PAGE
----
The Mouvement Desjardins is freeing up tens of millions to set up a "social impact" fund that aims to attract large investors such as institutions, private companies and the federal government.
Posted Oct 16, 2020 at 10:00 am
The fund's capital will be spent on developing countries (Africa, Asia and Latin America) in an effort to meet the needs of "marginalized" people.
Called Aequitas, the fund could reach a volume of 115 million, it is hoped. Desjardins is dedicating an initial envelope of EUR 50 million and commits to add an additional 15 million upon joining the capital of a first external investor.
"This is in line with everything we can do for a more sustainable and equitable development, especially in relation to the goals of the United Nations. We have signed several principles of responsible investment and in some countries there are requests for additional needs", explains Guy Cormier, president of the Lévis cooperative.
Medium or small financial institutions that normally do not have access to financing or traditional investment are primarily intended for distributing the money from the fund, says Gerardo Almaguer, CEO of Développement international Desjardins.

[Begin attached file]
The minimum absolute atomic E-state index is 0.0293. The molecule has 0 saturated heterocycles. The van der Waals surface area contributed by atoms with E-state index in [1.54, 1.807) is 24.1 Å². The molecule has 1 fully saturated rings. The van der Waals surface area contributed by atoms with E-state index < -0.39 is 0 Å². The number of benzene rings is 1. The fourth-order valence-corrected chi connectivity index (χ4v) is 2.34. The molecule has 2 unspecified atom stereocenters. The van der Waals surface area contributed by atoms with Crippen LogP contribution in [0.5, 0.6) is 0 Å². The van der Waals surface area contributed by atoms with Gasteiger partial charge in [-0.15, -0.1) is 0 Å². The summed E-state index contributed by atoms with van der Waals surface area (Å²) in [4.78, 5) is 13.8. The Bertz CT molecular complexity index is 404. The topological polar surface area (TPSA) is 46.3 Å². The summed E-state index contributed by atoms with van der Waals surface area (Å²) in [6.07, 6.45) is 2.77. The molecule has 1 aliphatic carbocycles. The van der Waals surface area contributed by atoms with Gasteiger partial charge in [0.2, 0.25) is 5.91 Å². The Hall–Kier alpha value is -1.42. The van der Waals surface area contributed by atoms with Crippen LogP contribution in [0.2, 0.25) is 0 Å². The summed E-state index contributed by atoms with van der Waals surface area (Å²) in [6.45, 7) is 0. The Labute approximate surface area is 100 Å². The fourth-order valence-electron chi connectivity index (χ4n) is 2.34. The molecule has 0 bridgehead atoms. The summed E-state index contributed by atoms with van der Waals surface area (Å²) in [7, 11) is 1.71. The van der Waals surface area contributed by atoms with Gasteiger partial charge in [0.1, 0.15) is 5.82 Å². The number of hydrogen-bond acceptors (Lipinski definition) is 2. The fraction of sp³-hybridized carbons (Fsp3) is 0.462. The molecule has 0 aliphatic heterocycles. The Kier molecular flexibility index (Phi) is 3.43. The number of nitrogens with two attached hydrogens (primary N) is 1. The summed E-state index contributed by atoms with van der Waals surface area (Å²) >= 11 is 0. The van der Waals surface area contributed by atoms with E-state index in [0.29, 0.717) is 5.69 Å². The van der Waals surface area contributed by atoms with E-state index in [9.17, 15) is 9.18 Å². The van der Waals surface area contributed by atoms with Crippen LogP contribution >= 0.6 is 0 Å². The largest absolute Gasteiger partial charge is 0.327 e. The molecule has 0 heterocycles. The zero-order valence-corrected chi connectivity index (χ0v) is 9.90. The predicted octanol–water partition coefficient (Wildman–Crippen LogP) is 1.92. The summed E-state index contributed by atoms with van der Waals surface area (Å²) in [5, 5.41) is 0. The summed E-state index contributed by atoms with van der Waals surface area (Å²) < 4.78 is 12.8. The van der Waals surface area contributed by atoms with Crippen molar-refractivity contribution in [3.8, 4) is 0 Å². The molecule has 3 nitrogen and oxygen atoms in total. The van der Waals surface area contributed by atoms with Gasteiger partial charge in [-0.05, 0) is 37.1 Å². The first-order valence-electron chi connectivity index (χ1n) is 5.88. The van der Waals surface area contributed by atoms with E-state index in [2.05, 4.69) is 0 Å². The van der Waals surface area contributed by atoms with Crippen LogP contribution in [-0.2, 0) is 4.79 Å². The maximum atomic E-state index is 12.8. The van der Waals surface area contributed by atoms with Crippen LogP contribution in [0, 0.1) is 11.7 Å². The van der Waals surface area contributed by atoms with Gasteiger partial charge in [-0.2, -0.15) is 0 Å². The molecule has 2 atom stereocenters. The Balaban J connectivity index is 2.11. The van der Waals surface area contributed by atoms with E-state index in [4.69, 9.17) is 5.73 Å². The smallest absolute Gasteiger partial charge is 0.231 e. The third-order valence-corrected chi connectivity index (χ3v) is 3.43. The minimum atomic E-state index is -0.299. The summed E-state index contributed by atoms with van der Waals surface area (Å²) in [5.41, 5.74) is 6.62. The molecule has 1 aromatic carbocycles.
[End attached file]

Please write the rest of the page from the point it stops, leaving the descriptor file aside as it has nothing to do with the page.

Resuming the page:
"We will work with our local partners who have a better understanding of local needs," adds Guy Cormier.
The idea behind the creation of this fund arose before the pandemic, but COVID-19 is becoming increasingly important, according to Guy Cormier.
Women and youth are hardest hit by the pandemic. Smaller entrepreneurs, farmers for example, do not have programs to support them in all countries. We hope that with this fund we will ensure that there is no gap in certain parts of the world that will widen after the pandemic than before the pandemic.
Guy Cormier, President and Head of the Direction du Mouvement Desjardins
Gerardo Almaguer underlines that while in Canada governments have put in place mechanisms to maintain the dynamics of the economy, this is not the same in developing countries. “Governments don't have the same resources in countries where there is no employment insurance.
Guy Cormier does not expect the fund to deliver sky-high returns, but still believes it is reasonable to expect an annual gross return that could be between 5% and 10%.
The Mouvement Desjardins indicates that even today 1.7 billion adults in the world, the majority of whom are women, do not have access to a bank account.